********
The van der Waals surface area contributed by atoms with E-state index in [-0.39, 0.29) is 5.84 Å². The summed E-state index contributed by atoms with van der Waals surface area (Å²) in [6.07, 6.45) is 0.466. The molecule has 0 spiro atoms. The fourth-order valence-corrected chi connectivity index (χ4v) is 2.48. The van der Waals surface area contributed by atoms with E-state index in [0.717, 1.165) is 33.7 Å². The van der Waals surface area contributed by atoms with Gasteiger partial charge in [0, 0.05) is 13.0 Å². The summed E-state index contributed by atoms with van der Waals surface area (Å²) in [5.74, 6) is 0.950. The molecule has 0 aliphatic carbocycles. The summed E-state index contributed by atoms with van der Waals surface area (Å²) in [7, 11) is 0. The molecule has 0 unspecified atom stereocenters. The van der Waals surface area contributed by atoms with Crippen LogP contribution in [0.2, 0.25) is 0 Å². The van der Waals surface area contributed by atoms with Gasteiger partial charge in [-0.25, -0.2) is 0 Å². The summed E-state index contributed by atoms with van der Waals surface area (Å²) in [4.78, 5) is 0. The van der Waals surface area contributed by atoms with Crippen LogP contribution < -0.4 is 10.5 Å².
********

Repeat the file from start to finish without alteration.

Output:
The van der Waals surface area contributed by atoms with E-state index in [-0.39, 0.29) is 5.84 Å². The summed E-state index contributed by atoms with van der Waals surface area (Å²) in [6.07, 6.45) is 0.466. The molecule has 0 spiro atoms. The fourth-order valence-corrected chi connectivity index (χ4v) is 2.48. The van der Waals surface area contributed by atoms with E-state index in [0.717, 1.165) is 33.7 Å². The van der Waals surface area contributed by atoms with Gasteiger partial charge in [0, 0.05) is 13.0 Å². The summed E-state index contributed by atoms with van der Waals surface area (Å²) in [5.74, 6) is 0.950. The molecule has 0 aliphatic carbocycles. The summed E-state index contributed by atoms with van der Waals surface area (Å²) in [7, 11) is 0. The molecule has 0 unspecified atom stereocenters. The van der Waals surface area contributed by atoms with Crippen LogP contribution in [0.2, 0.25) is 0 Å². The van der Waals surface area contributed by atoms with Gasteiger partial charge in [-0.25, -0.2) is 0 Å². The summed E-state index contributed by atoms with van der Waals surface area (Å²) in [4.78, 5) is 0. The van der Waals surface area contributed by atoms with Crippen LogP contribution < -0.4 is 10.5 Å².